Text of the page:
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A while back I wrote a random string generator that builds a string using the mt_rand()th character in a string until the desired length is reached.

public function getPassword ()
{
    if ($this -> password == '')
    {
        $pw             = '';
        $charListEnd    = strlen (static::CHARLIST) - 1;
        for ($loops = mt_rand ($this -> min, $this -> max); $loops > 0; $loops--)
        {
            $pw .= substr (static::CHARLIST, mt_rand (0, $charListEnd), 1);
        }
        $this -> password   = $pw;
    }
    return $this -> password;
}

(CHARLIST is a class constant containing a pool of characters for the password. $min and $max are length contraints)

Today, when researching something else entirely I stumbled upon the following code:

function generateRandomString ($length = 10) {    
    return substr(str_shuffle ("0123456789abcdefghijklmnopqrstuvwxyzABCDEFGHIJKLMNOPQRSTUVWXYZ"), 0, $length);
}

This accomplishes pretty much the same effect as my looping mt_rand() based code in one line. I really like it for that simple reason, fewer lines of code is always a good thing. :)

But when I looked up str_shuffle in PHP's manual the documentation on it was pretty light. One thing I was really keen to learn was what algorithm does it use for randomness? The manual doesn't mention what kind of randomization is done to get the shuffled string. If it uses rand() instead of mt_rand() then sticking to my current solution may be better after all.

So basically I'd like to know how str_shuffle randomizes the string. Is it using rand() or mt_rand()? I'm using my random string function to generate passwords, so the quality of the randomness matters.

UPDATE: As has been pointed out, the str_shuffle method is not equivalent to the code I'm already using and will be less random due to the string's characters remaining the same as the input, only with their order changed. However I'm still curious as to how the str_shuffle function randomizes its input string.

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The two functions are not the same. The version using str_shuffle() will not have any duplicates, so it's less random even if the RNG is the same. –  Barmar Dec 29 '12 at 7:44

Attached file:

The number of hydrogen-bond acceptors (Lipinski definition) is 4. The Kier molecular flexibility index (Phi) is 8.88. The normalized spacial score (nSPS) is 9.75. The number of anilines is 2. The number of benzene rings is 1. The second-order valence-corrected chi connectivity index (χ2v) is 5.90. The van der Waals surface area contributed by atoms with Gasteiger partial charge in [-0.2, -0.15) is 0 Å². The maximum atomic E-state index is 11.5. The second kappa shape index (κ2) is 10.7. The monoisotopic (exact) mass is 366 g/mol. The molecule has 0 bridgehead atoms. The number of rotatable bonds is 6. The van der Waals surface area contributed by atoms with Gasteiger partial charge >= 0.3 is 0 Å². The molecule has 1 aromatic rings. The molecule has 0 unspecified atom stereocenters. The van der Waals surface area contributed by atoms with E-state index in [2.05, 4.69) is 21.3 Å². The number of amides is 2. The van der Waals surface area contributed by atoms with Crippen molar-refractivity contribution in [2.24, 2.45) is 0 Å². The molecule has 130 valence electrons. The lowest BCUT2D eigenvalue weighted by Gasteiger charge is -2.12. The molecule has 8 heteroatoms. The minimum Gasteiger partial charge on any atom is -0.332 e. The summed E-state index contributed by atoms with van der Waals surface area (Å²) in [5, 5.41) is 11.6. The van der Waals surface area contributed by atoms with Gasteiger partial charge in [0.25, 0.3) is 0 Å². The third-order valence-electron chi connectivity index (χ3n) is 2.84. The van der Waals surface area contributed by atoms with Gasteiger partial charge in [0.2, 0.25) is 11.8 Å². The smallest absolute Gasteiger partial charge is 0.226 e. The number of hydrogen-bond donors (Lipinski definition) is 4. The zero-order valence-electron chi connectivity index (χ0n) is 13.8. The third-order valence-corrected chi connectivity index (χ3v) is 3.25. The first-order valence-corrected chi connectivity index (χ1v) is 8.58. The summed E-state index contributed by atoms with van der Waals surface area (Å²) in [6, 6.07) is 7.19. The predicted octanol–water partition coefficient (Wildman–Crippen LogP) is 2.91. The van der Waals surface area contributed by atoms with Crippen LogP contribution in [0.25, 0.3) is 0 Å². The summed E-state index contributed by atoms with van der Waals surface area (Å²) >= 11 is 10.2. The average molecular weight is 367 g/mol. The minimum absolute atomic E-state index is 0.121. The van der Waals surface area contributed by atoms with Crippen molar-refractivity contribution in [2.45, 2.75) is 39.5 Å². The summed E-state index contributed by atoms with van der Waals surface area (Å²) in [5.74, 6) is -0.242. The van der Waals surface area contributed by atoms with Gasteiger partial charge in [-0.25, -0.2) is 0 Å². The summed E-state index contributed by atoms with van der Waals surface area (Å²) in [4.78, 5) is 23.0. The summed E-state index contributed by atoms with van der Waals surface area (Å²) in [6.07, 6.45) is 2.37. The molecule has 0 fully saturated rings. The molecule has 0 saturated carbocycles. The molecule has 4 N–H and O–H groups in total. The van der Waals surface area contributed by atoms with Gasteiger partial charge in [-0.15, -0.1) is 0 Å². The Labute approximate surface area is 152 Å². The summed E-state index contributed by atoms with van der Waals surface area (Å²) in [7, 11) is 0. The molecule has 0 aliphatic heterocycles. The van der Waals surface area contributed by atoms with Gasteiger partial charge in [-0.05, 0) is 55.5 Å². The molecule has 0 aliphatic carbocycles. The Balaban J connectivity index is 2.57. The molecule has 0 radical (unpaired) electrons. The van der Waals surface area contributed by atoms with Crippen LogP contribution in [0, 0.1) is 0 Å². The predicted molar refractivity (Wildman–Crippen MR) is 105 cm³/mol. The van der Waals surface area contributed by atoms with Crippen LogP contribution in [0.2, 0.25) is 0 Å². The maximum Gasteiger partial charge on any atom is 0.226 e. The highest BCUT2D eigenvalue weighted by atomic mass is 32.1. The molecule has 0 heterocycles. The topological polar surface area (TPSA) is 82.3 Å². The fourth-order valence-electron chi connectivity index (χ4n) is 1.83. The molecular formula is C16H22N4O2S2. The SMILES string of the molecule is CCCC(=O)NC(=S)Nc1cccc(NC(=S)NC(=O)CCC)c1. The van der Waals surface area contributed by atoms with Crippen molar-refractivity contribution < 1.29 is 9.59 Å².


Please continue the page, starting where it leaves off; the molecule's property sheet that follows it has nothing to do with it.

You're right, just realised that. –  GordonM Dec 29 '12 at 7:54
2  
PHP is open-source. –  Barmar Dec 29 '12 at 8:14
    
@Barmar In other words RTFS? That's always a trite answer at best. –  GordonM Dec 29 '12 at 8:52
    
That's why I put it in a comment, not an answer. –  Barmar Dec 29 '12 at 8:57

2 Answers 2

up vote 17 down vote accepted

A better solution would be mt_rand which uses Mersenne Twister which much more better.

As has been pointed out, the str_shuffle method is not equivalent to the code I'm already using and will be less random due to the string's characters remaining the same as the input, only with their order changed. However I'm still curious as to how the str_shuffle function randomizes its input string.

To make the output equal lets just use 0,1 and look at the visual representation of each of the functions

Simple Test Code

header("Content-type: image/png");
$im = imagecreatetruecolor(512, 512) or die("Cannot Initialize new GD image stream");
$white = imagecolorallocate($im, 255, 255, 255);
for($y = 0; $y < 512; $y ++) {
    for($x = 0; $x < 512; $x ++) {
        if (testMTRand()) { //change each function here 
            imagesetpixel($im, $x, $y, $white);
        }
    }
}
imagepng($im);
imagedestroy($im);

function testMTRand() {
    return mt_rand(0, 1);
}

function testRand() {
    return rand(0, 1);
}

function testShuffle() {
    return substr(str_shuffle("01"), 0, 1);
}

Output testRand()

enter image description here

Output testShuffle()

enter image description here

Output testMTRand()

enter image description here

So basically I'd like to know how str_shuffle randomizes the string. Is it using rand() or mt_rand()? I'm using my random string function to generate passwords, so the quality of the randomness matters.

You can see clearly that str_shuffle produces almost same output as rand ...

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3  
Annoyingly pedantic nitpick: Different algorithms can have the same output. It's also possible that they only behave the same when the range is [0,1]. Very unlikely though. Either way, +1. I'm a sucker for nifty pictures :). –  Corbin Dec 29 '12 at 8:59
    
testShuffle doesn't produce almost the same output as testRand, it produces the exact opposite (in your test) :-) –  OlavJ Jan 16 '13 at 11:47
    
Try it on a windows machine not unix .... –  Baba Jan 18 '13 at 8:53
    
I was judging by your output. If you inverse your output from testRand(), it is exactly the same as testShuffle().. –  OlavJ Jan 21 '13 at 14:03
    
looks the same but not exactly the same ... –  Baba Jan 21 '13 at 14:36

Please be aware that this method should not be used if your application is really focused on security. The Mersenne Twister is NOT cryptographically secure. A PRNG can yield values which statistically appear to be random but still are easy to break.

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